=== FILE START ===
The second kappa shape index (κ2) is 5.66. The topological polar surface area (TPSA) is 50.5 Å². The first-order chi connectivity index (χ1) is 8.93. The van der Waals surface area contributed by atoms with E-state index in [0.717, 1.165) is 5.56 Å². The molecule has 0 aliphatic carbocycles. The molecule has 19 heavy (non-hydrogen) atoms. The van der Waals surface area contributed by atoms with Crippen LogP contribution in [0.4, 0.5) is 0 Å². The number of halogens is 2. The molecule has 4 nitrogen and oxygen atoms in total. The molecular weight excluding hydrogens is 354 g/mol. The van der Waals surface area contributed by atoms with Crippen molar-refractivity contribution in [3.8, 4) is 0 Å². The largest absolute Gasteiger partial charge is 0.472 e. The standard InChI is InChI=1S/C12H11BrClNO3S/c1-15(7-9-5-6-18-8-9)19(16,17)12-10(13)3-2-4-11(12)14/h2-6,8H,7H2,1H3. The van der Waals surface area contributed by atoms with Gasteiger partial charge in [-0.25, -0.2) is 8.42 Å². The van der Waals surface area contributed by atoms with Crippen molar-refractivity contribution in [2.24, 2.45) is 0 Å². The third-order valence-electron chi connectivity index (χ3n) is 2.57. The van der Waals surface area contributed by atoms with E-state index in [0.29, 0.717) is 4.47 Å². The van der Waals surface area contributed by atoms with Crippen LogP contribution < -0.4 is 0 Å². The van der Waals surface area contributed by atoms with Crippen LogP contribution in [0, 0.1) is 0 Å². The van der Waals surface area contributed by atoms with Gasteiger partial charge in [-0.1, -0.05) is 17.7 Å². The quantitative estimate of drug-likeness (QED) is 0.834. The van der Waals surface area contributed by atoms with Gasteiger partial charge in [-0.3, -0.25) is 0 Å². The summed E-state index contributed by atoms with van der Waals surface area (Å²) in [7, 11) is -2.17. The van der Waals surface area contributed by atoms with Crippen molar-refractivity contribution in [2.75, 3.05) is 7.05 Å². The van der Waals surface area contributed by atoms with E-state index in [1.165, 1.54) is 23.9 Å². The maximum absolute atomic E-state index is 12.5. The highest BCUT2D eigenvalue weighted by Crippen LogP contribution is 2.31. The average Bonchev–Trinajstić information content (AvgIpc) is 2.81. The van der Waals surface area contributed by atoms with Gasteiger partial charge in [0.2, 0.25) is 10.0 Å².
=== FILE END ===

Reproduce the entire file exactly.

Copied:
The second kappa shape index (κ2) is 5.66. The topological polar surface area (TPSA) is 50.5 Å². The first-order chi connectivity index (χ1) is 8.93. The van der Waals surface area contributed by atoms with E-state index in [0.717, 1.165) is 5.56 Å². The molecule has 0 aliphatic carbocycles. The molecule has 19 heavy (non-hydrogen) atoms. The van der Waals surface area contributed by atoms with Crippen LogP contribution in [0.4, 0.5) is 0 Å². The number of halogens is 2. The molecule has 4 nitrogen and oxygen atoms in total. The molecular weight excluding hydrogens is 354 g/mol. The van der Waals surface area contributed by atoms with Crippen molar-refractivity contribution in [3.8, 4) is 0 Å². The largest absolute Gasteiger partial charge is 0.472 e. The standard InChI is InChI=1S/C12H11BrClNO3S/c1-15(7-9-5-6-18-8-9)19(16,17)12-10(13)3-2-4-11(12)14/h2-6,8H,7H2,1H3. The van der Waals surface area contributed by atoms with Gasteiger partial charge in [-0.25, -0.2) is 8.42 Å². The van der Waals surface area contributed by atoms with Crippen molar-refractivity contribution in [2.24, 2.45) is 0 Å². The third-order valence-electron chi connectivity index (χ3n) is 2.57. The van der Waals surface area contributed by atoms with E-state index in [0.29, 0.717) is 4.47 Å². The van der Waals surface area contributed by atoms with Crippen LogP contribution < -0.4 is 0 Å². The van der Waals surface area contributed by atoms with Crippen LogP contribution in [0, 0.1) is 0 Å². The van der Waals surface area contributed by atoms with Gasteiger partial charge in [-0.1, -0.05) is 17.7 Å². The quantitative estimate of drug-likeness (QED) is 0.834. The van der Waals surface area contributed by atoms with Gasteiger partial charge in [-0.3, -0.25) is 0 Å². The summed E-state index contributed by atoms with van der Waals surface area (Å²) in [7, 11) is -2.17. The van der Waals surface area contributed by atoms with Crippen molar-refractivity contribution in [2.75, 3.05) is 7.05 Å². The van der Waals surface area contributed by atoms with E-state index in [1.165, 1.54) is 23.9 Å². The maximum absolute atomic E-state index is 12.5. The highest BCUT2D eigenvalue weighted by Crippen LogP contribution is 2.31. The average Bonchev–Trinajstić information content (AvgIpc) is 2.81. The van der Waals surface area contributed by atoms with Gasteiger partial charge in [0.2, 0.25) is 10.0 Å².